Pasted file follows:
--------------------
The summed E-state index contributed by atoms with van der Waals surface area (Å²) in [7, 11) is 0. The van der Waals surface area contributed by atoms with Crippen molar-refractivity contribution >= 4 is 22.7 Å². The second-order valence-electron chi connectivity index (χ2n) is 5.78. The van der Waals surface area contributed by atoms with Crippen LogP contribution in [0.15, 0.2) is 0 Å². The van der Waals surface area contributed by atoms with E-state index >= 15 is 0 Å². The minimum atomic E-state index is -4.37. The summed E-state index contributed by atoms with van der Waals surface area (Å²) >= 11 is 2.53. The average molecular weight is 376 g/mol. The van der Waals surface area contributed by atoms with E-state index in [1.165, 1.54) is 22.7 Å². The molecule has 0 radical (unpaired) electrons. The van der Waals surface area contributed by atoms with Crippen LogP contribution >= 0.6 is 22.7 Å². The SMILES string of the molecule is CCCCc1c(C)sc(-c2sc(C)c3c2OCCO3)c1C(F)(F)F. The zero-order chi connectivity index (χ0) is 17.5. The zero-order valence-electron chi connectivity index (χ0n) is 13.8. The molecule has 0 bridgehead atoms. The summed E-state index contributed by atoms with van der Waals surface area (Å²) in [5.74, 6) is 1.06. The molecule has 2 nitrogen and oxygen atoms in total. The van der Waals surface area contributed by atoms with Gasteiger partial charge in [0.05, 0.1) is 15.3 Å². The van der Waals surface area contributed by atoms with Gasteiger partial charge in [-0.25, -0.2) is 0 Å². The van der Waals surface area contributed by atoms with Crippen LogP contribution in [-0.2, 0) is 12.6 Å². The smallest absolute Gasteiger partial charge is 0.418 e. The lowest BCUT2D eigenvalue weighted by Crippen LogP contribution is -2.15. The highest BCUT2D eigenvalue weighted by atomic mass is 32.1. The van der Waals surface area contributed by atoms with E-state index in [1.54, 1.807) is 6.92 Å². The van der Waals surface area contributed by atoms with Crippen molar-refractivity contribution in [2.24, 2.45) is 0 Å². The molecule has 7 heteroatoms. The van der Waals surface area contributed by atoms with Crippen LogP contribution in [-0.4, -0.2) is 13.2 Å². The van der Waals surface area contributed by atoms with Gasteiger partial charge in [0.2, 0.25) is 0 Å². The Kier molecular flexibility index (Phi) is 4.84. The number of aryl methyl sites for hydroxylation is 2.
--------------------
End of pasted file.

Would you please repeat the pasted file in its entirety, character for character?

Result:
The summed E-state index contributed by atoms with van der Waals surface area (Å²) in [7, 11) is 0. The van der Waals surface area contributed by atoms with Crippen molar-refractivity contribution >= 4 is 22.7 Å². The second-order valence-electron chi connectivity index (χ2n) is 5.78. The van der Waals surface area contributed by atoms with Crippen LogP contribution in [0.15, 0.2) is 0 Å². The van der Waals surface area contributed by atoms with E-state index >= 15 is 0 Å². The minimum atomic E-state index is -4.37. The summed E-state index contributed by atoms with van der Waals surface area (Å²) >= 11 is 2.53. The average molecular weight is 376 g/mol. The van der Waals surface area contributed by atoms with E-state index in [1.165, 1.54) is 22.7 Å². The molecule has 0 radical (unpaired) electrons. The van der Waals surface area contributed by atoms with Crippen LogP contribution >= 0.6 is 22.7 Å². The SMILES string of the molecule is CCCCc1c(C)sc(-c2sc(C)c3c2OCCO3)c1C(F)(F)F. The zero-order chi connectivity index (χ0) is 17.5. The zero-order valence-electron chi connectivity index (χ0n) is 13.8. The molecule has 0 bridgehead atoms. The summed E-state index contributed by atoms with van der Waals surface area (Å²) in [5.74, 6) is 1.06. The molecule has 2 nitrogen and oxygen atoms in total. The van der Waals surface area contributed by atoms with Gasteiger partial charge in [0.05, 0.1) is 15.3 Å². The van der Waals surface area contributed by atoms with Gasteiger partial charge in [-0.25, -0.2) is 0 Å². The van der Waals surface area contributed by atoms with Crippen LogP contribution in [-0.2, 0) is 12.6 Å². The smallest absolute Gasteiger partial charge is 0.418 e. The lowest BCUT2D eigenvalue weighted by Crippen LogP contribution is -2.15. The highest BCUT2D eigenvalue weighted by atomic mass is 32.1. The van der Waals surface area contributed by atoms with E-state index in [1.54, 1.807) is 6.92 Å². The van der Waals surface area contributed by atoms with Crippen molar-refractivity contribution in [2.24, 2.45) is 0 Å². The molecule has 7 heteroatoms. The van der Waals surface area contributed by atoms with Crippen LogP contribution in [-0.4, -0.2) is 13.2 Å². The van der Waals surface area contributed by atoms with Gasteiger partial charge in [0.2, 0.25) is 0 Å². The Kier molecular flexibility index (Phi) is 4.84. The number of aryl methyl sites for hydroxylation is 2.